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Making Heavy Fermions in Graphene Could Power Radiation-Free Quantum Technology

For several years, rare-earth compounds have been gaining the attraction of scientists because of their special quantum properties, which have remained out of the reach of regular compounds until now.

Schematic of how heavy fermions form in twisted graphene sheets. Image Credit: Jose Lado, Aalto University.

One of the most exotic and exceptional properties of such materials is the occurrence of exotic superconducting states, and specifically, the superconducting states needed to construct futuristic topological quantum computers.

For decades, researchers have been aware of these specific rare-earth compounds, called heavy fermion superconductors. However, creating usable quantum technologies out of them has been a crucially open challenge.

The reason is such materials contain crucially radioactive compounds, like plutonium and uranium, which restricts their use in real-world quantum technologies.

At present, a new study has come up with an alternative means to engineer the basic phenomena of such rare-earth compounds using only graphene, which does not present any of the safety issues of conventional rare-earth compounds.

The interesting finding of the new study demonstrates how a quantum state called a “heavy fermion” can be generated by integrating three twisted graphene layers. A heavy fermion is a particle—in this instance an electron—that acts like it has a lot more mass compared to what it does. This property arises from special quantum many-body effects that were mostly observed only in rare-earth compounds so far.

Such a heavy fermion behavior is considered to be the driving force of the phenomena that is needed to use these materials for topological quantum computing. The new findings illustrate a new and non-radioactive technique of achieving this effect by using only carbon, thereby opening the door for sustainably exploiting heavy fermion physics in quantum technologies.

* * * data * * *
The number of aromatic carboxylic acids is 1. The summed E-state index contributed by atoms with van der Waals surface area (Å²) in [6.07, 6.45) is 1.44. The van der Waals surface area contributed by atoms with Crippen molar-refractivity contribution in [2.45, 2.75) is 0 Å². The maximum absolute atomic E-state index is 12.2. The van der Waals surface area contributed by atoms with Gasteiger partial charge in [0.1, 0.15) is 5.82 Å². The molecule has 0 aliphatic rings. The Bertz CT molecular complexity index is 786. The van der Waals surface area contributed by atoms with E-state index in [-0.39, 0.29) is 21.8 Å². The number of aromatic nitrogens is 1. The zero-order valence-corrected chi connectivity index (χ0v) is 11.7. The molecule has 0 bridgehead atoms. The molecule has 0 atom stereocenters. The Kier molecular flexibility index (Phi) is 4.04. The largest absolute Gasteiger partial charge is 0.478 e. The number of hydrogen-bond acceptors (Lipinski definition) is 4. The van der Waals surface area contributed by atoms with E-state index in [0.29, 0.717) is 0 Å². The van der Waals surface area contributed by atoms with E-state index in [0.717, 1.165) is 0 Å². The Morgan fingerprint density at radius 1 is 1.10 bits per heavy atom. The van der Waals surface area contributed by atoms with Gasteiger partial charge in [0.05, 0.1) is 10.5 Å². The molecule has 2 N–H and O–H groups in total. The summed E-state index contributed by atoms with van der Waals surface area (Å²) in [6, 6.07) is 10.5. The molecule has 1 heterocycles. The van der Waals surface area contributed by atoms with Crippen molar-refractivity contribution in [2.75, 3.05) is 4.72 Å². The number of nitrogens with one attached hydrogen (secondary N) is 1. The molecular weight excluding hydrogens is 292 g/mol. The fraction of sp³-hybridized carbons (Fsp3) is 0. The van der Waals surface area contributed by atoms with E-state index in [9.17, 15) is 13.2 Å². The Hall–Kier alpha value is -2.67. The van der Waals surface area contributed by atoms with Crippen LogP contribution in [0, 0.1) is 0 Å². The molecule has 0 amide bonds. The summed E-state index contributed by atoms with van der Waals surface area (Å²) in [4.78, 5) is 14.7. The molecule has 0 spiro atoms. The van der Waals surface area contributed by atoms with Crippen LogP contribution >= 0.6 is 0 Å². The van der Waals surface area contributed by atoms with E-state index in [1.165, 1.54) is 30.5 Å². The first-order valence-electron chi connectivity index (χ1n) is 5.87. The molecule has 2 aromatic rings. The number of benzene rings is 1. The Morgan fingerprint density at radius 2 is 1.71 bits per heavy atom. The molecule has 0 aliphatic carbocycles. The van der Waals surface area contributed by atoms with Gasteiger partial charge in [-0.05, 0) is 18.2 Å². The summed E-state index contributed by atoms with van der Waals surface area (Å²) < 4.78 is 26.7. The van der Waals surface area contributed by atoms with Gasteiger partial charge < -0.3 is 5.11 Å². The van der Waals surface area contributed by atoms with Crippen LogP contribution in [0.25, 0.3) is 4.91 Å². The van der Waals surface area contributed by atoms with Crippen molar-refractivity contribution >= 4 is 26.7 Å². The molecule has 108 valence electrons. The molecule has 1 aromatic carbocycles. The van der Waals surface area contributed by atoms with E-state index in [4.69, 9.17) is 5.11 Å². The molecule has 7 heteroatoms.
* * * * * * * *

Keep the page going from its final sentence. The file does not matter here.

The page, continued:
The scientists demonstrate the possibility to make heavy fermions with inexpensive and non-radioactive materials. They achieved this by using graphene, which is a one-atom-thick layer of carbon. This study was authored by Aline Ramires (Paul Scherrer Institute, Switzerland) and Jose Lado (Aalto University).

Although graphene is chemically similar to the material used in regular pencils, its sub-nanometer thickness implies that it possesses special electrical properties. The researchers layered the thin sheets of carbon on top of one another in a particular pattern, where each sheet is rotated with respect to the other, and developed the quantum properties effect that makes the electrons in the graphene act like heavy fermions.

Until now, practical applications of heavy fermion superconductors for topological quantum computing has not been pursued much, partially because it required compounds containing uranium and plutonium, far from ideal for applications due to their radioactive nature.

Jose Lado, Assistant Professor, Aalto University

In this work we show that one can aim to realize the exactly very same physics just with graphene. While in this work we only show the emergence of heavy fermion behavior, addressing the emergence of topological superconductivity is a natural next step, which could potentially have a groundbreaking impact for topological quantum computing,” added Lado.

Topological superconductivity is of huge interest when it comes to quantum technologies, also addressed by alternative approaches in other papers from Aalto University Department of Applied Physics, which includes an earlier paper by Professor Lado.

These results potentially provide a carbon-based platform for exploitation of heavy fermion phenomena in quantum technologies, without requiring rare-earth elements.

Jose Lado, Assistant Professor, Aalto University

Journal Reference:

Ramires, A & Lado, J L, (2021) Emulating Heavy Fermions in Twisted Trilayer Graphene. Physical Review Letters. doi.org/10.1103/PhysRevLett.127.026401.

Source: https://www.aalto.fi/en

Comments

  1. Abdelrhman Abukhtaby Abdelrhman Abukhtaby Egypt says:

    Very interesting

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